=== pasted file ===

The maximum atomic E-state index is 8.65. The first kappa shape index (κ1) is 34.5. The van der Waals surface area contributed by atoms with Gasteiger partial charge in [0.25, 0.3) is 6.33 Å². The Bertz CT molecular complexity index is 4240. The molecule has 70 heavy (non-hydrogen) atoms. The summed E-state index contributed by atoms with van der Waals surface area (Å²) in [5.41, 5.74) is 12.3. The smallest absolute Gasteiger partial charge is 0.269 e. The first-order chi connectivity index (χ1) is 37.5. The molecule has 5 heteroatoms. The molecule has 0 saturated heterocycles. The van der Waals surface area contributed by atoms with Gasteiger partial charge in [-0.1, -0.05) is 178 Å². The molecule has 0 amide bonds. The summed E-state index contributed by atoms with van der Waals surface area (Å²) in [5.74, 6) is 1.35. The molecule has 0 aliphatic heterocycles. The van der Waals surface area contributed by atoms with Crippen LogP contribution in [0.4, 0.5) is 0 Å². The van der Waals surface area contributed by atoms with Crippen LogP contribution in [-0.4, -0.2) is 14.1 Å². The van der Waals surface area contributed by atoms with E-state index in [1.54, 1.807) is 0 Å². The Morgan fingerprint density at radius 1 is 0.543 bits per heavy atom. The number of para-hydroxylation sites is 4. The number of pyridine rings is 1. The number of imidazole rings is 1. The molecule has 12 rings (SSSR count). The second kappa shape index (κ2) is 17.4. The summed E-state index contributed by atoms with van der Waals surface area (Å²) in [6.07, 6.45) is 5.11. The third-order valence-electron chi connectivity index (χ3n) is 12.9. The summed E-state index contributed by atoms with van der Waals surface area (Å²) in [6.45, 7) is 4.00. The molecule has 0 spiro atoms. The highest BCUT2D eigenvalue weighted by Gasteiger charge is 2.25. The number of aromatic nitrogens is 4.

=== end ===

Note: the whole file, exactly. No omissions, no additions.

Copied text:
The maximum atomic E-state index is 8.65. The first kappa shape index (κ1) is 34.5. The van der Waals surface area contributed by atoms with Gasteiger partial charge in [0.25, 0.3) is 6.33 Å². The Bertz CT molecular complexity index is 4240. The molecule has 70 heavy (non-hydrogen) atoms. The summed E-state index contributed by atoms with van der Waals surface area (Å²) in [5.41, 5.74) is 12.3. The smallest absolute Gasteiger partial charge is 0.269 e. The first-order chi connectivity index (χ1) is 37.5. The molecule has 5 heteroatoms. The molecule has 0 saturated heterocycles. The van der Waals surface area contributed by atoms with Gasteiger partial charge in [-0.1, -0.05) is 178 Å². The molecule has 0 amide bonds. The summed E-state index contributed by atoms with van der Waals surface area (Å²) in [5.74, 6) is 1.35. The molecule has 0 aliphatic heterocycles. The van der Waals surface area contributed by atoms with Crippen LogP contribution in [0.4, 0.5) is 0 Å². The van der Waals surface area contributed by atoms with Crippen LogP contribution in [-0.4, -0.2) is 14.1 Å². The van der Waals surface area contributed by atoms with E-state index in [1.54, 1.807) is 0 Å². The Morgan fingerprint density at radius 1 is 0.543 bits per heavy atom. The number of para-hydroxylation sites is 4. The number of pyridine rings is 1. The number of imidazole rings is 1. The molecule has 12 rings (SSSR count). The second kappa shape index (κ2) is 17.4. The summed E-state index contributed by atoms with van der Waals surface area (Å²) in [6.07, 6.45) is 5.11. The third-order valence-electron chi connectivity index (χ3n) is 12.9. The summed E-state index contributed by atoms with van der Waals surface area (Å²) in [6.45, 7) is 4.00. The molecule has 0 spiro atoms. The highest BCUT2D eigenvalue weighted by Gasteiger charge is 2.25. The number of aromatic nitrogens is 4.